Taking a poststructuralist approach to IPE can allow for a deeper investigation of the processes of knowledge production and a greater conception of economic processes (and structures) as being political in their nature. As Marieke de Goede has argued: ‘Understanding techniques of truth production as profoundly political is of crucial importance to the study of the IPE, for it opens up technical and depoliticized economic practice to political scrutiny’ (de Goede 2006: 7). Such political scrutiny can reveal ‘development’ as being constructed as a ‘problem’ in the global economy, which must therefore be met with ‘solutions’. A purely problem-solving approach to economics, which claims that structures are immutable and cannot be significantly altered, fails to question how structures are imagined, constructed, and represented.
Daly has suggested that the, ‘economization of the political […] comprises the standard ideological attempt to present the economy in thoroughly depoliticized and naturalistic terms in which the keeping of economic order is viewed as a purely pragmatic and technocratic enterprise’ (Daly 2006: 178). This would suggest that economic processes occur separately to political processes. Writing about the Homo Economicus, Jenny Edkins has suggested that: ‘It is at this point that economics becomes separated from the discourse of morals – value is analysed in terms of cost, not need. It becomes depoliticized’ (Edkins 2000: 32). This depoliticisation, in the context of discourses of ‘underdevelopment’, occludes the possibility of suggesting that ‘underdevelopment’ is the result of power relations.
If one were to re-politicise ‘development’, then it would be possible to see the power relations involved in ‘development’ as being exclusionary processes in which the materially and politically ‘strong’ states of the West control the structure and nature of the global economy by excluding the possibility of difference. This exclusion could then explain the structural inequalities and imbalances in the global economy in a political manner, rather than a purely technical manner. The basis of ‘development’ and ‘underdevelopment’, as they are generally understood today, is of inequality that is unfortunate but natural, due to the immutable structure of the global economic order. But, I would argue, the ‘problem’ of ‘underdevelopment’ emerges directly from the practices of neo-liberal IPE and institutions such as the World Bank, not from some imagined monolithic economic structure. As Escobar has argued: ‘To examine development is to examine practices about specific problems that emerge from existing theories and institutional apparatuses, not independent from them’ (Escobar 1988: 433).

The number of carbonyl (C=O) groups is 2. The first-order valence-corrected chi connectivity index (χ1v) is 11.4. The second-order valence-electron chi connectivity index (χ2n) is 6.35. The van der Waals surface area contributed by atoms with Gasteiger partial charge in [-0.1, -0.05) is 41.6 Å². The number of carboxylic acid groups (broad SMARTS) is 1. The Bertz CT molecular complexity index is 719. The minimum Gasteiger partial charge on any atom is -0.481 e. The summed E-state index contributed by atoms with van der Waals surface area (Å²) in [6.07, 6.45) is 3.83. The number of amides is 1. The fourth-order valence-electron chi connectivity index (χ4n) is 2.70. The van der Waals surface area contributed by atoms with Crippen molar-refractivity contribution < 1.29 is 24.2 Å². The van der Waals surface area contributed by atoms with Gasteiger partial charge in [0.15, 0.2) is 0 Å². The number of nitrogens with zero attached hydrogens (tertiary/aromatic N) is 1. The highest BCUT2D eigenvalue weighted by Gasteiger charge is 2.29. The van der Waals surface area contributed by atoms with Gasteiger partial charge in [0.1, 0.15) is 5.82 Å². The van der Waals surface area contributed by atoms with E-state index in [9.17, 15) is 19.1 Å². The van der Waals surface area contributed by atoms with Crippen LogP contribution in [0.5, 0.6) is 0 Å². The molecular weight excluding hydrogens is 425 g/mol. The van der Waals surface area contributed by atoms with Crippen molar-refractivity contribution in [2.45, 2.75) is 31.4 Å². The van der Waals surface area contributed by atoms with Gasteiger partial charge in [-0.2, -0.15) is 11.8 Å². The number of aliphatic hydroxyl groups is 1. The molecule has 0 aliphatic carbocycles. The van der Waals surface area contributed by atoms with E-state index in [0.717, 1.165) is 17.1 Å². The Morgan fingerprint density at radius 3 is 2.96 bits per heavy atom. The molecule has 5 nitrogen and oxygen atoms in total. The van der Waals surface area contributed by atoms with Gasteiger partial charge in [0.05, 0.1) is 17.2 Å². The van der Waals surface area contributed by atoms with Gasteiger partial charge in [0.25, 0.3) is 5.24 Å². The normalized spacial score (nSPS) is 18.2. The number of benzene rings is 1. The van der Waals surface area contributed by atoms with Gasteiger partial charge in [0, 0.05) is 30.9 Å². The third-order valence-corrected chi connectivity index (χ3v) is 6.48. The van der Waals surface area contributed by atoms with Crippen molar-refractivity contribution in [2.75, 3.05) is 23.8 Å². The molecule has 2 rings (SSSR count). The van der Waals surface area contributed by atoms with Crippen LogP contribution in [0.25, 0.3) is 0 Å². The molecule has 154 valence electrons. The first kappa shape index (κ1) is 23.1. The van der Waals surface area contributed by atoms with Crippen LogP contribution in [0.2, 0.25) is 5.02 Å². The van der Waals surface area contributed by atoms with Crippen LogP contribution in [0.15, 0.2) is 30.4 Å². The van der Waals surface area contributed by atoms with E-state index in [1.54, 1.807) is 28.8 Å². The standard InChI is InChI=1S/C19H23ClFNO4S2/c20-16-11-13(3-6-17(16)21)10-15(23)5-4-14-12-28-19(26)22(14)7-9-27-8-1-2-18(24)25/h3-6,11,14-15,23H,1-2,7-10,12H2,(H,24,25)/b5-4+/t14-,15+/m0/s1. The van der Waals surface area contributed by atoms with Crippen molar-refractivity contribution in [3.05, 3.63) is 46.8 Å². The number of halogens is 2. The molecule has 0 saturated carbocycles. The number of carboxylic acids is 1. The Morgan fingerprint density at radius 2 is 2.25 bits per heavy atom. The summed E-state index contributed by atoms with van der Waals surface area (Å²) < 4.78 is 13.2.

This approach would aim to re-politicise theories of development and move beyond a focus on intractable and integral problems of ‘underdevelopment’, moving the focus to the political nature of the construction of such problems. Such a shift would not be possible when working in the stagnant identity politics of ‘developed/underdeveloped’ that we see today. Inequality can only be addressed by problematising the discursive construction of the identities involved and granting voice and agency to those states deemed to be ‘underdeveloped’, opening up the global economy to allow space for difference and plurality. A different figuration of politics would be necessary to reach an ethics of inclusivity in the global economy. As David Campbell has suggested, it is one, ‘in which the overriding concern is the struggle for – or on behalf of – alterity rather than a struggle to efface, erase, or eradicate alterity’ (Campbell 1998: 513 – italics in original).
The performance of the world economic order
I have argued that ‘development’ and ‘underdevelopment’ are discursive constructions of identity that exist as part of an ideational framework that moves issues of economic development out of the realm of the political and into a technological realm of discourse. While the categorical pair, ‘developed/underdeveloped’, are constructed discursively, they have manifestations in the real world through the hierarchical power relations that result from the construction of their ‘knowledge’. In this short final section I wish to briefly consider the power relations that result from the discursive construction of ‘development’ identities.